TV Review: The Walking Dead [SPOILERS]
The Walking Dead – “Sick”
Season 3, Episode 2
Watching an episode like “Sick” reminded me what a strong show The Walking Dead could be when it stuck to its strengths.
While killing zombies would seem to be a fun crutch for the show, it couldn’t last forever without some ingenuity behind the violence. If it could, I’d never have stopped playing Left 4 Dead every day. As season two dragged on, with underdeveloped and boring interpersonal struggles, I gave up on asking this AMC series to be one of the great dramas on television (I stuck to Mad Men and Breaking Bad for that), but I always wanted it to be fun and interesting.
I loved the twists on killing zombies, from Rick and company’s knowing smiles at watching the prisoners trying to shank the undead, to Carol calmly killing one at the fence to teach herself how to perform a cesarean section. Even a rather routine zombie battle later in the episode was elevated to something more enjoyable when the main prisoner attempted to turn one of the zombies into a weapon against Rick.
In one of the good character-defining moments, Rick’s brutal and immediate decision to murder the prisoner he considered a threat was a choice that reminded me of something Shane would have argued for in the past. Without coming across as evil as his friend, Rick looked more and more like Shane this week: a person dead inside. While Shane came off as an argumentative sociopath, Rick was more sympathetic. What Shane was and Rick became are hauntingly similar. It just took Rick, who woke up in the hospital and was the audience perspective on this insane new world order. Now he accepted the new status quo of society; that there is Us and Them and if Them was a threat to Us, you couldn’t afford to think twice about what you needed to do about it. At the end of the day, Shane was someone the audience sided against because he considered Rick a Them.
And while leaving the other prisoner to die in the yard wasn’t as gorey a death scene, it seemed crueler on Rick’s part, even if it was just the most efficient way to get past the problem at the time.
Andrew Lincoln was at his very best when not going for the big melodramatic moments. Hearing the lack of feeling and the utter grim resolution when he told off Lori was a terrific bit of acting. “We’re all grateful for what you did,” was delivered perfectly by Lincoln and was a great blow-off line, distancing Rick from any personal connection to his wife. We tended to forget for a bit that before the zombies and the Shane business, Lori and Rick’s marriage was not entirely smooth. And while the apocalypse might have pushed that to the background for a while, it wasn’t the strongest foundation for them to make it through this as a functional couple. As somebody that never saw what was so appealing about Lori (certainly to the degree that Shane and Rick took their fued to last year), I was somewhat content to see her left alone on that walkway at episode’s end.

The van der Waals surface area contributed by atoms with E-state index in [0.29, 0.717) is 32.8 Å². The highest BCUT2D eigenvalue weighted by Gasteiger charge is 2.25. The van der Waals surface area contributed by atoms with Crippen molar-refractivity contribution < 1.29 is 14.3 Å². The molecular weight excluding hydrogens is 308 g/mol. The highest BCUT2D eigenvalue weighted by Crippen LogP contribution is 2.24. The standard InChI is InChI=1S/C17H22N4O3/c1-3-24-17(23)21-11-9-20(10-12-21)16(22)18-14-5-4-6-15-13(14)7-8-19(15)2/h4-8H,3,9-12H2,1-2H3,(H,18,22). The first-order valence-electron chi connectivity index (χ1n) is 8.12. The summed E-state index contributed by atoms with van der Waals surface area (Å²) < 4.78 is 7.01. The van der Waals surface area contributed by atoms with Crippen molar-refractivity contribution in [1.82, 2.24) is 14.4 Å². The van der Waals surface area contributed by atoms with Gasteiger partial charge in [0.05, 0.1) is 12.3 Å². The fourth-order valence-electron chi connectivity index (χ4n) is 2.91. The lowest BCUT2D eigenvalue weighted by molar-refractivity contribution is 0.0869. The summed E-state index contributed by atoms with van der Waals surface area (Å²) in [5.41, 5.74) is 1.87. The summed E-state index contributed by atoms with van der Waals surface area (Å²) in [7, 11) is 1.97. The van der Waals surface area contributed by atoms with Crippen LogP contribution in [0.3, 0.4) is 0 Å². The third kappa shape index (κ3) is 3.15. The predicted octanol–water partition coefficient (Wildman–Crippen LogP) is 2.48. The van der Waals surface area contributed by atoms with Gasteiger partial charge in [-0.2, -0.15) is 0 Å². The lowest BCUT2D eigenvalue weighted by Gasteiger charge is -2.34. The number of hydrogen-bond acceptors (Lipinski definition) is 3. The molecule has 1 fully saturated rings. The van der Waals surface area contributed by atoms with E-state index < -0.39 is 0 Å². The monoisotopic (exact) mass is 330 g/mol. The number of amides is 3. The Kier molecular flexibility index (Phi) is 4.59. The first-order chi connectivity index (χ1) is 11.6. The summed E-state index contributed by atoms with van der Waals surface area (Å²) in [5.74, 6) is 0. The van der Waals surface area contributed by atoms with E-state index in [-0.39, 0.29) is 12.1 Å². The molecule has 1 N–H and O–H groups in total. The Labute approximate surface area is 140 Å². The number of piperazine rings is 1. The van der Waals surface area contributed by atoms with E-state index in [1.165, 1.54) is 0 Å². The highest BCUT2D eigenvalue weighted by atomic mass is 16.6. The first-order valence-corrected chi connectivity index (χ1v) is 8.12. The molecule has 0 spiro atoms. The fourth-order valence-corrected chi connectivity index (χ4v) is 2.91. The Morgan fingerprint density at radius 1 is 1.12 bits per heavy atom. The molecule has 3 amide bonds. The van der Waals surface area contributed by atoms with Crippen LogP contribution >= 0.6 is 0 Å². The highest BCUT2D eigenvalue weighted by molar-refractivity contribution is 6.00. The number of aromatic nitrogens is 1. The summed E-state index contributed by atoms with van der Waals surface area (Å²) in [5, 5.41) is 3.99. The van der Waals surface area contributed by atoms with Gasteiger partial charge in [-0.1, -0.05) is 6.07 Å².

The drama around Hershel gave everyone in the group better material. Beth continued to evolve into something beyond an accessory for her sister and father into a more well-rounded character (leaving T-Dogg as the one member of the group I’m not attached to). Glenn and Maggie both impressed as they struggled to face what might need to be done. But the most impressive character continued to be Chandler Riggs, as Carl continued to walk the line between hardened adult (going to get the medical supplies) and overwhelmed child (the terror on his face when it appeared Hershel might have turned).
We didn’t waste any time with Michonne and Andrea this week, which was fine since there was quite a bit a ground to cover, but I worried if this season would lose its momentum when bouncing back and forth between the two groups. The key for The Walking Dead is to keep moving and discovering new crazy and violent things. In past years, slowing down only gave the actors a chance to wallow in their angst and build up unconvincing interpersonal problems to fill the time.
This week, it seemed like after all the loss suffered thus far, Rick finally committed to being as dead inside as he needed to be to protect his people. Whether or not Hershel’s survival undoes part of that character development is something we’ll see as the show moves on.